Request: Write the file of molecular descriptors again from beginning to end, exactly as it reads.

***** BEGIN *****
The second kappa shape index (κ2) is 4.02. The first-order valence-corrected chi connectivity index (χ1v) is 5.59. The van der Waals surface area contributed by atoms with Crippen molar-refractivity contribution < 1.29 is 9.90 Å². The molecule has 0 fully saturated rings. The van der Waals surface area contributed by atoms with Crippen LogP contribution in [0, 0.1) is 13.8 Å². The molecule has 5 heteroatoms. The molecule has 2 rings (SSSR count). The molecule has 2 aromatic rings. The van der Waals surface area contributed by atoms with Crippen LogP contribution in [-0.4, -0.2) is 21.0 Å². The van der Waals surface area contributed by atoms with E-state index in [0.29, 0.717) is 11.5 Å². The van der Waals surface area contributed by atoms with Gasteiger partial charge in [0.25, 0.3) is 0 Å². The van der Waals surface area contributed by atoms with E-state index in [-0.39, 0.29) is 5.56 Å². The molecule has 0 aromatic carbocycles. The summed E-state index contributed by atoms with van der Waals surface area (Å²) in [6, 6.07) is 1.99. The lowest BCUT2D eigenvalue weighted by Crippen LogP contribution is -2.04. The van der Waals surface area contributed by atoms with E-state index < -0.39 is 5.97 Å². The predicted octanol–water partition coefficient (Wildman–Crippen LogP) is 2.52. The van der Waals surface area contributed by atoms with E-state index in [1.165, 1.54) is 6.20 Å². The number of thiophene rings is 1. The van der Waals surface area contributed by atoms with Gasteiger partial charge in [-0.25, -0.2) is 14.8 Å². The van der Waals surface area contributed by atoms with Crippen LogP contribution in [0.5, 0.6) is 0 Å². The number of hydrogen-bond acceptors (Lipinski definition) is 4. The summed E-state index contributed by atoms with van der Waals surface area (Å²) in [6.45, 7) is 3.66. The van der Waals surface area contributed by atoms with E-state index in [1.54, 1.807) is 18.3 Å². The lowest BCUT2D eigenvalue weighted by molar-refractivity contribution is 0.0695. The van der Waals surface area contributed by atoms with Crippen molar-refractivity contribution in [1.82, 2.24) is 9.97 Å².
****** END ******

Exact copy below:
The second kappa shape index (κ2) is 4.02. The first-order valence-corrected chi connectivity index (χ1v) is 5.59. The van der Waals surface area contributed by atoms with Crippen molar-refractivity contribution < 1.29 is 9.90 Å². The molecule has 0 fully saturated rings. The van der Waals surface area contributed by atoms with Crippen LogP contribution in [0, 0.1) is 13.8 Å². The molecule has 5 heteroatoms. The molecule has 2 rings (SSSR count). The molecule has 2 aromatic rings. The van der Waals surface area contributed by atoms with Crippen LogP contribution in [-0.4, -0.2) is 21.0 Å². The van der Waals surface area contributed by atoms with E-state index in [0.29, 0.717) is 11.5 Å². The van der Waals surface area contributed by atoms with Gasteiger partial charge in [0.25, 0.3) is 0 Å². The van der Waals surface area contributed by atoms with E-state index in [-0.39, 0.29) is 5.56 Å². The molecule has 0 aromatic carbocycles. The summed E-state index contributed by atoms with van der Waals surface area (Å²) in [6, 6.07) is 1.99. The lowest BCUT2D eigenvalue weighted by Crippen LogP contribution is -2.04. The van der Waals surface area contributed by atoms with E-state index < -0.39 is 5.97 Å². The predicted octanol–water partition coefficient (Wildman–Crippen LogP) is 2.52. The van der Waals surface area contributed by atoms with E-state index in [1.165, 1.54) is 6.20 Å². The number of thiophene rings is 1. The van der Waals surface area contributed by atoms with Gasteiger partial charge in [-0.25, -0.2) is 14.8 Å². The van der Waals surface area contributed by atoms with Crippen LogP contribution in [0.5, 0.6) is 0 Å². The number of hydrogen-bond acceptors (Lipinski definition) is 4. The summed E-state index contributed by atoms with van der Waals surface area (Å²) in [6.45, 7) is 3.66. The van der Waals surface area contributed by atoms with E-state index in [1.54, 1.807) is 18.3 Å². The lowest BCUT2D eigenvalue weighted by molar-refractivity contribution is 0.0695. The van der Waals surface area contributed by atoms with Crippen molar-refractivity contribution in [1.82, 2.24) is 9.97 Å².